Deadly Snake Venom Could Be Key To Pain Management In Humans

blue coral snake

Scientists seeking better techniques to manage pain relief are turning to the snake with the largest venom glands in the world for answers. The snake which is nick named the “killer of killers” is officially known as the long-glanded blue coral snake and often feeds on other snakes such as king cobras. The snake which can grow up 2 metres long and is native to South East Asia possesses venom that acts almost immediately causing its prey to spasm.

Venom which targets pain receptors

According to the latest research, the snake’s venom targets receptors which are critical to how pain functions in humans which means in theory it could be used to treat pain. Dr Bryan Fry one of the scientists carrying out the research said that most snakes tend to have venom which acts quite slowly and works in a similar manner to a powerful sedative. This means the victim of a snake bite usually gets quite sleepy before they die. Not so with the blue coral snake which instead works almost immediately because it hunts very dangerous animals that must be killed quickly before they have the chance to retaliate.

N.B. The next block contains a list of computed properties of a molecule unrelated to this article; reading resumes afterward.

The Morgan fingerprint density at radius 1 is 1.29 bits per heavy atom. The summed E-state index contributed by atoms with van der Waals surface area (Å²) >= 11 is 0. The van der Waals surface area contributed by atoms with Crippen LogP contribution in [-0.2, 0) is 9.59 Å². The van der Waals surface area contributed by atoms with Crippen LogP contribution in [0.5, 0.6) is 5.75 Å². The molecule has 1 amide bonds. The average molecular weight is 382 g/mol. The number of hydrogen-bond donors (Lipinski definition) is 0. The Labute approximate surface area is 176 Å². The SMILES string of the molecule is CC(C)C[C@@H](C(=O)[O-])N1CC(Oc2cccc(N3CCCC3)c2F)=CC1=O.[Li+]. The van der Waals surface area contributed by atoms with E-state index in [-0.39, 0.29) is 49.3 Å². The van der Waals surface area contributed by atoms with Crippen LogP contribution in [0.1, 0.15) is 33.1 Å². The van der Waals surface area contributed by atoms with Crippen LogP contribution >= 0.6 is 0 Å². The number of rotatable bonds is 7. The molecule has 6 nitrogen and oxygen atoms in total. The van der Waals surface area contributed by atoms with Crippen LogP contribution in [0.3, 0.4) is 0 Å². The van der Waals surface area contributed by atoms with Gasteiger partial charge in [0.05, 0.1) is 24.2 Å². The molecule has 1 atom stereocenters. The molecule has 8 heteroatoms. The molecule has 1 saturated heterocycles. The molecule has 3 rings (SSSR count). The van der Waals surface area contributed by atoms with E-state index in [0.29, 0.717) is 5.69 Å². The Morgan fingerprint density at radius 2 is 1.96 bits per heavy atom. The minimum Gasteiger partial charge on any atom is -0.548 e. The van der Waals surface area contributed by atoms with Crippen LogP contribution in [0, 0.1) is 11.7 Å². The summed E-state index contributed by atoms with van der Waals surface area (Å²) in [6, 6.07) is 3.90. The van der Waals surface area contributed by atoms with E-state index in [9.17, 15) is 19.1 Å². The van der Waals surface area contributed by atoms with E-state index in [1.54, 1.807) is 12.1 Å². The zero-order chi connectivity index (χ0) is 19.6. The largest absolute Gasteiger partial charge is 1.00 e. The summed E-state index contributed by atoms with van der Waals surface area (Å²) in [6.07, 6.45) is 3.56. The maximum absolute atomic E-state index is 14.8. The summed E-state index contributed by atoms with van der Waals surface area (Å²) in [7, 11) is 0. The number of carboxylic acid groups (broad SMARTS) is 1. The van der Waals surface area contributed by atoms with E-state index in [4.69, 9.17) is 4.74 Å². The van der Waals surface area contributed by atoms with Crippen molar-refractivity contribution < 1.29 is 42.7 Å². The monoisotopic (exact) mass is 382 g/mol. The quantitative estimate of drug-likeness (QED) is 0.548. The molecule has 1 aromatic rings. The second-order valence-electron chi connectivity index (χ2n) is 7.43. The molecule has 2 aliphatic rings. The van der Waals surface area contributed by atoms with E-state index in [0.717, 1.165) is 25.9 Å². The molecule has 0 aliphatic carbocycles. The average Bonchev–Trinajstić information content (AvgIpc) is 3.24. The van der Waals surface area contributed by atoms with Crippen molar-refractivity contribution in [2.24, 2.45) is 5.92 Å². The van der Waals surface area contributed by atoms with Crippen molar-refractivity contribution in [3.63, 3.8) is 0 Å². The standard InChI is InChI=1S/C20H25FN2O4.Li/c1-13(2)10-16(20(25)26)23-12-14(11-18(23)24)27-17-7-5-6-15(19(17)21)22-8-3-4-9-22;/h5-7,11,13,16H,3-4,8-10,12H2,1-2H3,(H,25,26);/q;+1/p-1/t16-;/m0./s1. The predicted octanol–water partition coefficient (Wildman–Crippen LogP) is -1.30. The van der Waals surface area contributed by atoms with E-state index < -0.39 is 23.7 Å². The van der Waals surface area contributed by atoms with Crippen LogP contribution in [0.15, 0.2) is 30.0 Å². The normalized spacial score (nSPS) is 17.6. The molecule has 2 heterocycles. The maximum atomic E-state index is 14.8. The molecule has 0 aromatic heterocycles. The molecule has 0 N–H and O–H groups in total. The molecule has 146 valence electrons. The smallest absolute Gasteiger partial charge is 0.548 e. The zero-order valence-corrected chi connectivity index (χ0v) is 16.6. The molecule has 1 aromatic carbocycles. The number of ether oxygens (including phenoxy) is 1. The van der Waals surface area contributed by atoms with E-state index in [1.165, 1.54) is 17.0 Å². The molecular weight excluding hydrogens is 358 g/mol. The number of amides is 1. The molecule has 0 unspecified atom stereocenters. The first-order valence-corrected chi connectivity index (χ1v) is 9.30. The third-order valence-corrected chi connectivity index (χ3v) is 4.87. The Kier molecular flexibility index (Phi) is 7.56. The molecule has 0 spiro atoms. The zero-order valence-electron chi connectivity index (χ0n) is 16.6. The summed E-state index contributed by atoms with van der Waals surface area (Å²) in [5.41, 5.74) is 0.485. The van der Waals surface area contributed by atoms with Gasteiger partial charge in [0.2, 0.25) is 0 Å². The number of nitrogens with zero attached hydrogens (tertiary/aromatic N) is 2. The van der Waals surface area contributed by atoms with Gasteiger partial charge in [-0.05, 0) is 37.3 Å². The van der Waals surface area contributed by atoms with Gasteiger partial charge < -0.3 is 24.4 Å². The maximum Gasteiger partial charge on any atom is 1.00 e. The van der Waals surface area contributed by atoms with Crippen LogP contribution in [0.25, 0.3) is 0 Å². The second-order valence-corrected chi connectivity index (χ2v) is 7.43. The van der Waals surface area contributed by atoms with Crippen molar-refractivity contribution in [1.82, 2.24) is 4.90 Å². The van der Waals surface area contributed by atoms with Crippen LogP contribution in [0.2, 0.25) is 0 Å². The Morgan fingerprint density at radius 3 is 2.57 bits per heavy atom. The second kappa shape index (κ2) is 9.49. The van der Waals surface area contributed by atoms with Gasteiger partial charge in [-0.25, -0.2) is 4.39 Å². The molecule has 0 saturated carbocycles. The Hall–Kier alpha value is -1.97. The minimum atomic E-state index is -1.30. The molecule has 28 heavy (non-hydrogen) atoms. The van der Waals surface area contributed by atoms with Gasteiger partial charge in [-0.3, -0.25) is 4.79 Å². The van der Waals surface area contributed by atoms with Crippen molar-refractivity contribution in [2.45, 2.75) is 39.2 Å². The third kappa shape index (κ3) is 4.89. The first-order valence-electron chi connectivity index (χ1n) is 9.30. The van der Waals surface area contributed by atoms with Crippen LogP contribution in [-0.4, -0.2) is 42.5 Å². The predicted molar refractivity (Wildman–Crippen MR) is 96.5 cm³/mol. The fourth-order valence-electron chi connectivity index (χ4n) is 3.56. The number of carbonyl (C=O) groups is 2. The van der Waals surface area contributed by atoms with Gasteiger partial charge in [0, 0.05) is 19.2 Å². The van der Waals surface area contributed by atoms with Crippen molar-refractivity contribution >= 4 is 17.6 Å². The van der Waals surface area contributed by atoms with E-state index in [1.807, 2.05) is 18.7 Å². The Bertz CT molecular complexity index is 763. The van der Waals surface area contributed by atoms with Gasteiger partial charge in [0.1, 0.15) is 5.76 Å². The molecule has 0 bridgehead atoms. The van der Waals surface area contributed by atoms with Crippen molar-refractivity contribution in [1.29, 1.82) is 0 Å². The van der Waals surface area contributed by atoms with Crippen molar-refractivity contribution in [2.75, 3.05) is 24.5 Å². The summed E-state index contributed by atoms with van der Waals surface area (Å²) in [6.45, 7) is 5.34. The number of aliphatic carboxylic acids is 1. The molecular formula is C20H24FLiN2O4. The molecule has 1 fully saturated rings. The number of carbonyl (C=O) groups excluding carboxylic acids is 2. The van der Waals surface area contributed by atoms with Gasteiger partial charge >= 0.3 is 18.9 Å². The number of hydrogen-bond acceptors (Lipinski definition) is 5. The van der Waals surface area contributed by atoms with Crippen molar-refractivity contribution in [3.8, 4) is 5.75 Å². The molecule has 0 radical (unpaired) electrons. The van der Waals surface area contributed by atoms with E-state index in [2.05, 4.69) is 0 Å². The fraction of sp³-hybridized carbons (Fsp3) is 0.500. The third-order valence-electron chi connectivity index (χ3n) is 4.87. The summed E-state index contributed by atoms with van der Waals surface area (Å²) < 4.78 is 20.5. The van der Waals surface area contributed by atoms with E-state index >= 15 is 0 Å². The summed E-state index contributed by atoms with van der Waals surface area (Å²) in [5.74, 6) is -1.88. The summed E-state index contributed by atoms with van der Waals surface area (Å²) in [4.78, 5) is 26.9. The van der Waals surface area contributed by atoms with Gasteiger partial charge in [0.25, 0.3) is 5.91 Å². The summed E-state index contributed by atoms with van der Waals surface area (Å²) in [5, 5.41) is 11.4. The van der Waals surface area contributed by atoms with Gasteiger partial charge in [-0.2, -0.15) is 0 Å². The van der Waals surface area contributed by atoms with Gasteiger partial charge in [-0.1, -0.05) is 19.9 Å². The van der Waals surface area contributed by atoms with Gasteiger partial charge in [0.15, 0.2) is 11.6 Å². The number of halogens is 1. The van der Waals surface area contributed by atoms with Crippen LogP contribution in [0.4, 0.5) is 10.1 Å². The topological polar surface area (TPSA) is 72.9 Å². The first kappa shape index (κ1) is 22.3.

“The venom targets our sodium channels, which are central to our transmission of pain. We could potentially turn this into something that could help relieve pain, and which might work better on us.” Dr Fry said.

Turning into medicine?

The blue coral snake has venom glands that extend to as much as 25 per cent of its entire body length and according to Dr Fry, it is the first vertebrate in the world that has venom that works the way it does. The blue coral snake however is extremely rare because nearly 80 per cent of its habitat has been destroyed. Dr Fry says he has only ever spotted two of them in the wild. Much of their habitat has been cleared so that palm plantations in South East Asia can be established.

Looking for close relatives

Dr Fry and his team which includes researchers from several countries including Singapore, the US and China are studying the snake in Singapore. The team is looking to find out if the snake has any relatives that would possess any different properties. There is an often-used phrase which says the only good snake is a dead snake, but Dr Fry and his team are trying to do quite the opposite here.

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